Furthermore, information should flow, not leak. The collaboration platform provider should be dedicated to ongoing identification, analysis and management of security risks. Start by asking questions about the hosting environment. Who is hosting the data? Is a reputable cloud provider, such as Amazon Web Services and Microsoft Azure, being used? Is a multi-tenant hosting model employed that allows clients to share computing resources (driving down infrastructure costs while increasing IT efficiencies) but keeping each client’s data isolated and invisible to other clients? If you need a private cloud for compliance reasons, is that available to you? Also, your communications and data should be encrypted both in transit between devices and parties and when at rest on servers.
Finally, the provider should apply intrusion prevention and detection systems to monitor system problems, including, but not limited to, system performance degradation, system errors, unusual activity and suspected or actual unauthorized access. An outside firm specializing in this type of work should routinely perform external penetration tests. The software provider should readily articulate the methodologies and techniques applied to mitigate security risks and implement privacy controls. Each of these topics should be covered in-depth in a Type II SOC 2 report generated by an independent auditor, and you should have the highest confidence in the safekeeping of your data.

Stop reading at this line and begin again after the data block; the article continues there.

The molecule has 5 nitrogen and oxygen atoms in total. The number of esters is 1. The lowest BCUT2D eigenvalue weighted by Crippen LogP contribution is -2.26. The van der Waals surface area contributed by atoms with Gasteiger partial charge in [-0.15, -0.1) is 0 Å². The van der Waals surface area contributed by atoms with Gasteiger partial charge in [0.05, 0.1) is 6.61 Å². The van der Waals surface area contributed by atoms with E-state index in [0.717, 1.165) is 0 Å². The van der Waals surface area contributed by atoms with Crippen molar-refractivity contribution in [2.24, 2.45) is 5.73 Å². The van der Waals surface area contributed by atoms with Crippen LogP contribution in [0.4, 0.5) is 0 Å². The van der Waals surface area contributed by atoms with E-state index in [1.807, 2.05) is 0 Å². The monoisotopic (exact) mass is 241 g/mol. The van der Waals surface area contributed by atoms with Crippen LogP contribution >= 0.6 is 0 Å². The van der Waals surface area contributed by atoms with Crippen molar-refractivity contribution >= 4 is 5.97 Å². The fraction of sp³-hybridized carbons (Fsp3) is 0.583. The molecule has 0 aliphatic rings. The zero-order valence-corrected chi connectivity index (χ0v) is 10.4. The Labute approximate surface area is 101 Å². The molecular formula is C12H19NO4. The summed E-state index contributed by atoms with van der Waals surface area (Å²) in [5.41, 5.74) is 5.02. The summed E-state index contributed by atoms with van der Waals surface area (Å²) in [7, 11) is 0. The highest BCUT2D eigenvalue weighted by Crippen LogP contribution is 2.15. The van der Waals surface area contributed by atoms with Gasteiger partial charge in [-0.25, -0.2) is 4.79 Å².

Ready to Change the Way You Work?
The rise of enterprise collaboration is redefining the legal industry and how law practices and departments will think about communication in the future. Modern law firms and legal departments will see next-gen enterprise collaboration technology as a critical component in employee engagement, helping them remain competitive both in acquiring and retaining talent, as well as growing revenue. For you, that means helping to improve how you coordinate, communicate and perform with your teams. Staying up to speed with the innovations in legal communication and collaboration will help you keep competitive and productive in a shifting legal landscape.
This article originally appeared in November 2018 in Cybersecurity Law & Strategy.